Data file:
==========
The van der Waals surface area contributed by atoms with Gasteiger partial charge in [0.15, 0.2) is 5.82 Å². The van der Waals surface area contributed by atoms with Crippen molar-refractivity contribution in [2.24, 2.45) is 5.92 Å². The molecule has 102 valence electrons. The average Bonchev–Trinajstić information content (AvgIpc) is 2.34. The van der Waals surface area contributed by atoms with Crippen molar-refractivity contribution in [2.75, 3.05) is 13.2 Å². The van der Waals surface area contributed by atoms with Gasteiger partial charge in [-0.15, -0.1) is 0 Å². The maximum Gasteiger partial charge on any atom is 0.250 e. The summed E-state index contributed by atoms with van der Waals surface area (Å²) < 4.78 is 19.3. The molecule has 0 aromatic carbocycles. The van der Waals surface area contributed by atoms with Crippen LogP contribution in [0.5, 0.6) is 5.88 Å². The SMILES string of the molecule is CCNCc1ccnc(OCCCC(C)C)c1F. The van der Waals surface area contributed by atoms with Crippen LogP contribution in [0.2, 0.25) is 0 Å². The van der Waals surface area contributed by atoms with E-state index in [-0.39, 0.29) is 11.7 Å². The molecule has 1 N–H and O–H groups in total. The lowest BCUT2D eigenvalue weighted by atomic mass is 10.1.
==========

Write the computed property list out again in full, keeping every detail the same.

The van der Waals surface area contributed by atoms with Gasteiger partial charge in [0.15, 0.2) is 5.82 Å². The van der Waals surface area contributed by atoms with Crippen molar-refractivity contribution in [2.24, 2.45) is 5.92 Å². The molecule has 102 valence electrons. The average Bonchev–Trinajstić information content (AvgIpc) is 2.34. The van der Waals surface area contributed by atoms with Crippen molar-refractivity contribution in [2.75, 3.05) is 13.2 Å². The van der Waals surface area contributed by atoms with Gasteiger partial charge in [-0.15, -0.1) is 0 Å². The maximum Gasteiger partial charge on any atom is 0.250 e. The summed E-state index contributed by atoms with van der Waals surface area (Å²) < 4.78 is 19.3. The molecule has 0 aromatic carbocycles. The van der Waals surface area contributed by atoms with Crippen LogP contribution in [0.5, 0.6) is 5.88 Å². The SMILES string of the molecule is CCNCc1ccnc(OCCCC(C)C)c1F. The van der Waals surface area contributed by atoms with Crippen LogP contribution in [0.2, 0.25) is 0 Å². The van der Waals surface area contributed by atoms with E-state index in [-0.39, 0.29) is 11.7 Å². The molecule has 1 N–H and O–H groups in total. The lowest BCUT2D eigenvalue weighted by atomic mass is 10.1.